The federal government pays for trained veteran counselors, one for every 50 veterans on a campus. Counselors will help with benefits, career advice, and medical management.
Equal federal subsidies, need-based, for all U.S. college students.
Federal subsidies at community colleges per student equal to subsidies at colleges such as Williams with indoor golf nets, faculty teaching 2-5 courses a year rather than 5 per semester, and the same Alice Waters inspired dining-hall food from the Yale Sustainability Project.
Do your research to pick the best community college in your area, advises CNN Money. There can be big differences in graduation and transfer rates.
“Somebody who is choosing a community college should be as careful as they are in choosing a four-year college,” says Thomas Bailey, director of the Community College Research Center at Columbia University.
Call the four-year college or university you’d eventually like to transfer to, and ask which community colleges they accept the most students from.
Ask the community colleges you are considering if they have an honors program for which you could qualify. Many community colleges with low or average overall success rates have separate honors programs that graduate or transfer a high percentage of their students, notes Bailey. A list of colleges with honors programs can be found at the National Collegiate Honors Council site.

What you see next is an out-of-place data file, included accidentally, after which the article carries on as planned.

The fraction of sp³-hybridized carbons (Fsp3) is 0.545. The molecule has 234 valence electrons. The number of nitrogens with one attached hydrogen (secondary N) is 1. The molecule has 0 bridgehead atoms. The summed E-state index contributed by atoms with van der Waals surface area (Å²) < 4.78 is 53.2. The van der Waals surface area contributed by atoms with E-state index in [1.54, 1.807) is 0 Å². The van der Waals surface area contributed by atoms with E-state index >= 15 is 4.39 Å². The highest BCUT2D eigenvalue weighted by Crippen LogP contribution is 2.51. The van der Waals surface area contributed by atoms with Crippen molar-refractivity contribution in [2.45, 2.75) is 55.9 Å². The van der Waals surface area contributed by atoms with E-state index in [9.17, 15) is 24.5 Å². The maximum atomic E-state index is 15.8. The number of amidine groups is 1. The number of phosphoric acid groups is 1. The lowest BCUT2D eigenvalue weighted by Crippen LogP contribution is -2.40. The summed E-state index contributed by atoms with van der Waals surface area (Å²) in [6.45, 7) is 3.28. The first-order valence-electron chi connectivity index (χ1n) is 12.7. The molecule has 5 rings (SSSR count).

Ask the community college if they have any guaranteed transfer programs to four-year universities and what course and grade requirements you must meet to qualify. If they don’t have guaranteed programs, ask which universities have “articulation agreements” that will at least give you some guaranteed credits.
Call the office for a specific program you’re interested in and find out about their success rates. “Just because the [community] college’s overall graduation rate is low doesn’t mean their nursing program isn’t great,” says Schneider.
If you’re likely to need basic skills classes in math, writing or reading, ask the college how they teach remedial courses. Is there a way to move quickly through catch-up classes or start at the college level with extra help?